• There are too many vague provisions in this law. For example, it says that public show of homosexuality earns the offenders 10 years in jail, but it does not define what public show of homosexuality is, leaving that to the interpretation of law enforcement agents.
  • Enforceability is going to be almost impossible with this law; short of seeing two people in the act, a case of homosexuality cannot be proved, as in this case.

I could go on and on, but I will just stop here to why I think the law is BS since this is not the reason for this piece though.

Whenever I am engaged in a debate with someone over the Same-Sex Act and they begin to passionately state how this law will ‘prevent homosexuality from being rampant and homosexuals taking over us’, there is one question I always ask that stops them in their tracks:

“Do you know any openly gay Nigerians in Nigeria?”

The answer is always no; and prior to my friend who came out publicly a fortnight ago, the answer to that question was also a no for me.

The Nigerian gay community is a community that one can even be tempted to say does not exist. They are so underground that it is surprising to me how they even find partners. They are like the nest of snakes at the bottom of the pond the young boy was passing in my story.

From the times that the issue of LGBT rights (lesbian, gay, bisexual and transvestite rights) became a hot-button issue in many Western countries, I had always felt it will take decades before it became part of the debate here, since openly gay people were almost non-existent.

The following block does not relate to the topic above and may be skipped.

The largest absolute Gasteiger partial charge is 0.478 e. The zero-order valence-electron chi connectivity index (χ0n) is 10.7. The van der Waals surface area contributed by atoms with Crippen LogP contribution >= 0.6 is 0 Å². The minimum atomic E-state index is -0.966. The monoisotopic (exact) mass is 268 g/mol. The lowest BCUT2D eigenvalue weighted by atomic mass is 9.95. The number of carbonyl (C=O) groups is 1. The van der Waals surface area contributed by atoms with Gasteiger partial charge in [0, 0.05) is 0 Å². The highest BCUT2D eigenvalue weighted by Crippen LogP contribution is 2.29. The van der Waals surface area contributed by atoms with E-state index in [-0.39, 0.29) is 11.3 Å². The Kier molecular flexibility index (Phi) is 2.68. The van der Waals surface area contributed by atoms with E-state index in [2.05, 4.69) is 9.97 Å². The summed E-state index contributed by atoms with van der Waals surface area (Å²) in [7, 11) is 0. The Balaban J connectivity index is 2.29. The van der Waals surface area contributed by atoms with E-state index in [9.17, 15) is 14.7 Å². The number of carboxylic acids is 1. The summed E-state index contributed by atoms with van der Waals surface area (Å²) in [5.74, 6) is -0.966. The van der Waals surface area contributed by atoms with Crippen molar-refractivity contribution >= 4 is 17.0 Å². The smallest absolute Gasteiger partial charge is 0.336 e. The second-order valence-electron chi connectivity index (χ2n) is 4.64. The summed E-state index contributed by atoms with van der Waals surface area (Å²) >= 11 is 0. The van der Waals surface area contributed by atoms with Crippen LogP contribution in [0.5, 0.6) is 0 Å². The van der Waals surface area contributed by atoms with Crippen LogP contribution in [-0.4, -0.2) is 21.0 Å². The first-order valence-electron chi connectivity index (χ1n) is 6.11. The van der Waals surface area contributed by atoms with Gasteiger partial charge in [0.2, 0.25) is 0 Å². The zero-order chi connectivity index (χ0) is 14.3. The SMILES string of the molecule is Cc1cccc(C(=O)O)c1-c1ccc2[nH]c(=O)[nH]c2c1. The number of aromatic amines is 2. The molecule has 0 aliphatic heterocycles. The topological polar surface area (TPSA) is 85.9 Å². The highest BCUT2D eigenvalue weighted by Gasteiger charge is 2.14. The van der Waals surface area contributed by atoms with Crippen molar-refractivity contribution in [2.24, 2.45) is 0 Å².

However, with this law, we have effectively moved the issue of same-sex relations and the rights of those who practice it to the centre of the discourse way ahead of its time. Hardly a day goes by that I do not see an article or a blog post about this issue, first when the bill was signed by the National Assembly in 2012 and then when it got signed into law by President Jonathan.

A major reason of why many people are so up in arms against homosexuality is because the thought of two men having sex (let us not pretend – lesbianism is not as heavily condemned as male gay sex) repulses them, unlike heterosexual sex either done before or outside marriage.. It still has that shock value for them, and that shock value continues to exist as long as one is not exposed excessively to it that it becomes commonplace.